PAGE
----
WRITTEN STATEMENTS DISCLOSING QUID PRO QUO CONTRIBUTIONS -- If a charity provides goods or services in exchange for property valued at over $75, it must provide the donor a written statement. See Publication 1771, Charitable Contributions -- Substantiation and Disclosure Requirements, for more information about written statements disclosing quid pro quo contributions.

State Law Requirements -- Vehicle Title

Charities and their fundraisers are subject to state law requirements relating to titling of vehicles and transfers of title. Generally, state charity officials recommend that the donor take responsibility for transfer of title to ensure termination of liability for the vehicle. In most states, this involves filing a form with the state motor vehicle department, which states that the vehicle has been donated. Before donating the vehicle, the donor should remove the license plates, unless state law requires otherwise. This will help avoid any liability problems after the vehicle is transferred.

Assistance Through State Officials and Through the IRS

STATE CHARITY OFFICIAL ASSISTANCE -- Before starting a vehicle donation program, check out your state requirements. Charities that solicit contributions are often required to register with state officials, such as the state attorney general or the secretary of state. Some state charity officials provide information about paid fundraisers on their Web site. Contact your state charity official if you have a concern or complaint that a charity is not complying with state laws.

A listing of state charity offices is available through the National Association of State Charity Officials at www.nasconet.org. A listing of state attorneys general is available through the National Association of Attorneys General at www.naag.org.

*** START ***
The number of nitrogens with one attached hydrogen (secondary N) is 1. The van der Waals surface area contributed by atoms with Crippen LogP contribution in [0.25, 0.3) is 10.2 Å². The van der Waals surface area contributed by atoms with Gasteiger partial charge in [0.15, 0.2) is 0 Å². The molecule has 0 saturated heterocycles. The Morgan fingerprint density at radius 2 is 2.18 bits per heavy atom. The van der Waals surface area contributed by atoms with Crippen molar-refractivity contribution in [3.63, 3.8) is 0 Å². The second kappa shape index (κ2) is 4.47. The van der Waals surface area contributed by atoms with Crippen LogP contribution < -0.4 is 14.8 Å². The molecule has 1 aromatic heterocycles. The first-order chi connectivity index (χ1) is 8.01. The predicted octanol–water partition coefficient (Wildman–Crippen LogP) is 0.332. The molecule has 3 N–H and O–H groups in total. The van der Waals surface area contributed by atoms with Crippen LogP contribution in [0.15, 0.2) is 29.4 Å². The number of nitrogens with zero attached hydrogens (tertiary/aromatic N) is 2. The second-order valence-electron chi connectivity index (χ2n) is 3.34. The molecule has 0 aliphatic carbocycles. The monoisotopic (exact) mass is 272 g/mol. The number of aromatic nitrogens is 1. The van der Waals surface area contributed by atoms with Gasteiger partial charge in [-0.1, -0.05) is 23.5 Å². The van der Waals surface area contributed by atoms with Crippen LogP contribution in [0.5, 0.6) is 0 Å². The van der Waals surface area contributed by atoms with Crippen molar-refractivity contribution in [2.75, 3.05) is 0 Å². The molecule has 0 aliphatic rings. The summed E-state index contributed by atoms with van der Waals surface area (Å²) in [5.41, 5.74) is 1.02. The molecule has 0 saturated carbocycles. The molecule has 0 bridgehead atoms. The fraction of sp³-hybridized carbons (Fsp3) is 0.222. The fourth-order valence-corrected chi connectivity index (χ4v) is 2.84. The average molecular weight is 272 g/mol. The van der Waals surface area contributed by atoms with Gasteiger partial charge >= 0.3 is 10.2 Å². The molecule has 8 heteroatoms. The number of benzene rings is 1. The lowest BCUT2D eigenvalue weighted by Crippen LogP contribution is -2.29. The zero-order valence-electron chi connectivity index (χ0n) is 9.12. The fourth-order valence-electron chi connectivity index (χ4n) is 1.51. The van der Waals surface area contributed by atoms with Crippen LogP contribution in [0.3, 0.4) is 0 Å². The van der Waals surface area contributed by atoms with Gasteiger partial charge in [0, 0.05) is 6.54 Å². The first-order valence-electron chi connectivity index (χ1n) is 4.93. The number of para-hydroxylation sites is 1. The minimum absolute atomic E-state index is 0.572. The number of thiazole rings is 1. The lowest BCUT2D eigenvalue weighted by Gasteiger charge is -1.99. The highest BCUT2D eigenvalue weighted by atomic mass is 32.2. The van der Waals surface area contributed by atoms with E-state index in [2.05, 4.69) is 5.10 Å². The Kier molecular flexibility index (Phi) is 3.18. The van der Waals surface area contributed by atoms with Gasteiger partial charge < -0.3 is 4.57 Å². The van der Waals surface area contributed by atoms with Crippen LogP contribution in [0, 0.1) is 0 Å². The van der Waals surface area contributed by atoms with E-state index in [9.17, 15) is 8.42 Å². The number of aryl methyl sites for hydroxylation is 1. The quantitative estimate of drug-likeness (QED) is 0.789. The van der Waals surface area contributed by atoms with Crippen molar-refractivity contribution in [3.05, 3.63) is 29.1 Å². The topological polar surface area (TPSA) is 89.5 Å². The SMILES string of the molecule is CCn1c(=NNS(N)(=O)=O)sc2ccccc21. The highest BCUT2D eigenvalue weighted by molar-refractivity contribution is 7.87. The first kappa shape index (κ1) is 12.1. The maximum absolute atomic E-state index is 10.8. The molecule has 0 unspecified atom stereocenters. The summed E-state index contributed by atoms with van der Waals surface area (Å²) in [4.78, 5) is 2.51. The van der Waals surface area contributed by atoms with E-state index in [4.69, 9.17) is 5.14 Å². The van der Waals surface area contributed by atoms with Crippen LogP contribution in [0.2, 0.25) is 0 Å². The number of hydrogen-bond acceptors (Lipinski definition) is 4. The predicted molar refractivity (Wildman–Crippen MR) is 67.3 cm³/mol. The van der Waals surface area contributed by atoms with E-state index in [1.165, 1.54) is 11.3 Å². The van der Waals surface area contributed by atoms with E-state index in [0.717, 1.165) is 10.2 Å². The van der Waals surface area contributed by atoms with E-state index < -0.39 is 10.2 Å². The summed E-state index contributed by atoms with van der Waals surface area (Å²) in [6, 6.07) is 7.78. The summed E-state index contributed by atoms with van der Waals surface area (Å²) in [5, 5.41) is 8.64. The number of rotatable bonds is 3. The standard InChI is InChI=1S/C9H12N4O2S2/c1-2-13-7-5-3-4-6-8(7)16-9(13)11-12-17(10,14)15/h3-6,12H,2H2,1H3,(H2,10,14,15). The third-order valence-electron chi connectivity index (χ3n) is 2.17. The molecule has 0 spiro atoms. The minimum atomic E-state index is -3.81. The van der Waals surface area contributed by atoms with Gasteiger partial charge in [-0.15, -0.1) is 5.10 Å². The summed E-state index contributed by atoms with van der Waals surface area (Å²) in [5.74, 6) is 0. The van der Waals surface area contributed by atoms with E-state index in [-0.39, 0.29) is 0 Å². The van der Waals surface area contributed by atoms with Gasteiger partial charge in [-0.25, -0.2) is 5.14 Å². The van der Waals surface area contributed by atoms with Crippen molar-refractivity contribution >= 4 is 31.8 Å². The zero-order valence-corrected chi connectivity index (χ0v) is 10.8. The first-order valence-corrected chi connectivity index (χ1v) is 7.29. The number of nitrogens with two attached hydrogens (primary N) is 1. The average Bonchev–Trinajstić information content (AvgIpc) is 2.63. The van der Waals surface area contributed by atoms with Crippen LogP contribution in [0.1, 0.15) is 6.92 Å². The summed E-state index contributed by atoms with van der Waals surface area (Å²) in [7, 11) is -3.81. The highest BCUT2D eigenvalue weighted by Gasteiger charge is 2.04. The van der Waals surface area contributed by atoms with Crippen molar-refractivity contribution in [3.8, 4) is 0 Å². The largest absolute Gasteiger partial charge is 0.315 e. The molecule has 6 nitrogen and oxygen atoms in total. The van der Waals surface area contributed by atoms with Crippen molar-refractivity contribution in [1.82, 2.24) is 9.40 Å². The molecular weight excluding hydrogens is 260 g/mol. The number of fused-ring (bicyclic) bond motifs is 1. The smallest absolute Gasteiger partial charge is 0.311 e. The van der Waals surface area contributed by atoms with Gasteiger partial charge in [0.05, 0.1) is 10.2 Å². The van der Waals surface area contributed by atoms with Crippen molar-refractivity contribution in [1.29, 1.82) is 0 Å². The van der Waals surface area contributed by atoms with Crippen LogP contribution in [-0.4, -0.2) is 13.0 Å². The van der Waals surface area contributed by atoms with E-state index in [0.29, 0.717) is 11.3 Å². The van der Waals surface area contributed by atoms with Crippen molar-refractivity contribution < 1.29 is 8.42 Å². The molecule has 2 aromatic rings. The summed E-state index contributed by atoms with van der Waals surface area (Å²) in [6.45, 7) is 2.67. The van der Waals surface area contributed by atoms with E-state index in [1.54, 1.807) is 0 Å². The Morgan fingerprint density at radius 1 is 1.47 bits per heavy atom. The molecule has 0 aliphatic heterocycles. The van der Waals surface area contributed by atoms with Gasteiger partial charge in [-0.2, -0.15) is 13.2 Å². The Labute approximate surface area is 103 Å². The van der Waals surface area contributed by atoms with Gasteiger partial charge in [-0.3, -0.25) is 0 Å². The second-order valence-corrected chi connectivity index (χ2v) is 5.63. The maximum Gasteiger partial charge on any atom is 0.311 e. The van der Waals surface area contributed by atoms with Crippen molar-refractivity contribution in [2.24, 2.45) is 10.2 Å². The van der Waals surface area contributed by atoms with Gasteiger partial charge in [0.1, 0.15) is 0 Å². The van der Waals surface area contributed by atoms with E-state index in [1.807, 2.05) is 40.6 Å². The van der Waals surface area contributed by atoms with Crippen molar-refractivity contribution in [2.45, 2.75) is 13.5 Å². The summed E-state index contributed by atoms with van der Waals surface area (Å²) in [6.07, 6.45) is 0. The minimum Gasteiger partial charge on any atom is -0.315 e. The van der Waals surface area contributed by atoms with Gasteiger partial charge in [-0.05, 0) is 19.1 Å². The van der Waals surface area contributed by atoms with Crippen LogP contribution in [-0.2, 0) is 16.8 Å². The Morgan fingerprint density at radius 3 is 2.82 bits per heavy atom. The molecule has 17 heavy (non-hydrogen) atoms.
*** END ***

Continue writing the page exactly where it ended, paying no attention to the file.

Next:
IRS ASSISTANCE -- The IRS offers help that is accessible online, via mail, by telephone, and at IRS walk-in offices in many areas of the country. IRS forms and publications can be downloaded from the Internet and ordered by telephone.

SPECIALIZED ASSISTANCE FOR TAX-EXEMPT ORGANIZATIONS

 www.irs.gov/eo                        EO Customer Service
                                       (877) 829-5500 (toll-free)
 Subscribe to the EO Update,
 an electronic newsletter with         Internal Revenue Service
 information for tax-exempt            TE/GE
 organizations and tax practitioners   P.O. Box 2508
 who represent them.                   Cincinnati, OH 45201

 www.stayexempt.irs.gov

 Web based training

IRS tax forms and publications related to donations include:

Form 1098-C, Contributions of Motor Vehicles, Boats, and Airplanes

Form 8282, Donee Information Return

Form 8283, Noncash Charitable Contributions

Publication 526, Charitable Contributions

Publication 561, Determining the Value of Donated Property

Publication 1771, Charitable Contributions -- Substantiation and Disclosure Requirements

Publication 4303, A Donor's Guide to Vehicle Donations

GENERAL IRS ASSISTANCE ON THE LATEST TAX LAWS, FORMS AND PUBLICATIONS, AND FILING INFORMATION:

www.irs.gov

 Individual federal tax questions       (800) 829-1040

 Small business federal tax questions   (800) 829-4933

 IRS tax forms and publication          (800) 829-3676

FOOTNOTE

* A charity must operate exclusively to further the charity's exempt purposes. A charity must not operate a vehicle donation program in a manner that improperly benefits private parties. For example, a charity should not sell vehicles on favorable terms to individuals who are not part of a charitable class, such as board members. Fees the charity pays an agent to operate the program must not exceed a reasonable amount. Activities such as these may have adverse tax consequences for both the charity and related parties.

END OF FOOTNOTE